Whether to say it

“A smart person knows what to say. A wise person knows whether or not to say it.”

—Author Unknown

When can less be more? How often do you find yourself giving others advice or sharing your wealth of knowledge and experience, only to find that it is unwanted?

Were you ever that kid in school who raised their hand saying “call on me!” so you could share the right answer and show how smart you were? If so, what reaction did you receive from the other students? If not, how did you feel about your classmates who did?

I have found it very useful, in recent years, to restrain my exuberance to share what I know in order to more fully allow others to share and contribute their thoughts and ideas. Not surprisingly, I learn far more when my mouth is shut and my ears are open!


Where can less from you and more from others be a wiser recipe for your future success?

Silent Gratitude

“Silent gratitude isn’t much use to anyone.”

-Gladys Bronwyn Stern, 20th Century British Novelist

Image of poster saying "Gratitude. Get Some"

Image from Flickr by kluge

If a tree falls in the woods and there is no one to hear it, does it make a sound?

In much the same way, silent gratitude or appreciation without some form of overt acknowledgement seems to miss the mark of making any tangible impact.

In many respects, words of acknowledgement, praise, and gratitude are forms of love. They support the growth and development of enhanced relationships in many aspects of our lives.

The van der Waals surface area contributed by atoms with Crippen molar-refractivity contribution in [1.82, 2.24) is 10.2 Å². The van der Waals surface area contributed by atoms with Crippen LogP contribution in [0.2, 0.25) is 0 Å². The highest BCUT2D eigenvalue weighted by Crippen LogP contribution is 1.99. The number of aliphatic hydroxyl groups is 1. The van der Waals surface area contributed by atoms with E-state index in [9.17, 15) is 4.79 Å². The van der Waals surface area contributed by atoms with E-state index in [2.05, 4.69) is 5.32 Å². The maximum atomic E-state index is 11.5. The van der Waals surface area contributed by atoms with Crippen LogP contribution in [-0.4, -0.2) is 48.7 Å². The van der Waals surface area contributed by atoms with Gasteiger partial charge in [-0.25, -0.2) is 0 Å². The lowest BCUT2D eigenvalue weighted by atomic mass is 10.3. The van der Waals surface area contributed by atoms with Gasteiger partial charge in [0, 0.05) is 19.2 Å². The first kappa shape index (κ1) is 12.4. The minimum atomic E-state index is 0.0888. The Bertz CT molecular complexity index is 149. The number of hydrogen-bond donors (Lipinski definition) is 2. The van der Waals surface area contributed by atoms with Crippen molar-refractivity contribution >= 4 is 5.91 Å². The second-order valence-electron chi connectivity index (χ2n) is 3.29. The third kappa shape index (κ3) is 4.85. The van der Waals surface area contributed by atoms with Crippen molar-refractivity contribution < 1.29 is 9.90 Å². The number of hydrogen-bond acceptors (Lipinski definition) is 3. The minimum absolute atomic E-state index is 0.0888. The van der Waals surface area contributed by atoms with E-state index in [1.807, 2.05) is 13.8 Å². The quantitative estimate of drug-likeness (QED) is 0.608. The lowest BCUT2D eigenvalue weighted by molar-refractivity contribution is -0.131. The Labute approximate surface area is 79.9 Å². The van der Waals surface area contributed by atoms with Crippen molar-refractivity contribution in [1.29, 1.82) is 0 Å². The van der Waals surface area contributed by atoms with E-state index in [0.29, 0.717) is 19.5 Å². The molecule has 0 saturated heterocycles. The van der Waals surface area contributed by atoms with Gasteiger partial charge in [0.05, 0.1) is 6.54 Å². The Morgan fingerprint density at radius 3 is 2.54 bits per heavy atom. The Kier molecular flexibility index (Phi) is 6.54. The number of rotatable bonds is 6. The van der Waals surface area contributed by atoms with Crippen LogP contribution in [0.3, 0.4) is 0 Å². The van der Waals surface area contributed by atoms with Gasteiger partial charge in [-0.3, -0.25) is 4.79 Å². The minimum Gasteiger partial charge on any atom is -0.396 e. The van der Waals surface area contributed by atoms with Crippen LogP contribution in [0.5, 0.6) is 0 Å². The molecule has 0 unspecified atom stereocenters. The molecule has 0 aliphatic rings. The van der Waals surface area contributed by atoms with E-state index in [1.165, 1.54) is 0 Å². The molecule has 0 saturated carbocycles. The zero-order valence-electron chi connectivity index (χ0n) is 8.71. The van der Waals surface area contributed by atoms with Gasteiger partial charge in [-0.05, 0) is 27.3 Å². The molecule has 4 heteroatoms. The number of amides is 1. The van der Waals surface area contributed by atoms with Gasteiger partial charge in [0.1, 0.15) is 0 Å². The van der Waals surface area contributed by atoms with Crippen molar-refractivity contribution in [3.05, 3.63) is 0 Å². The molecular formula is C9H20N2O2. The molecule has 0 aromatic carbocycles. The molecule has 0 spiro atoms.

Where and with whom will you put your silent gratitude on a loud external speaker as a foundation for improved relationships and results in your world?

The Great Art

“Silence is one of the great arts of conversation.”

-Hanna More, 19th Century British Philanthropist

Image from Flickr by Shawn Harquail

Image from Flickr by Shawn Harquail

Many people think of silence as simply the lack of saying something. It is a void, an empty space where nothing is happening.

Today’s quote asks us to instead consider silence as a seed, invisibly planted in the ground. Active listening and sincere interest are resources that help conversation and ideas grow and eventually blossom.


How can you use the art of silence to enhance and grow your most important personal and professional relationships?

“The answers you seek never…”

“The answers you seek never come when the mind is busy. They come when the mind is still, when silence speaks loudest.”

—Author Unknown

Image from huffingtonpost.com

Image from huffingtonpost.com

Most of us are familiar with the phrase “Silence is Golden.” Perhaps it is the value expressed in today’s quote that makes it so. It is virtually impossible to explore new ideas and inquire into new levels of thinking when our minds are going a million miles per hour.


Try blocking out five to ten minutes today for quiet reflection and personal inquiry. Consider choosing a topic or question worth pondering closely, and see what you discover.
Also consider making this a daily habit and explore the added value of capturing any insight you will likely have in a journal or notebook.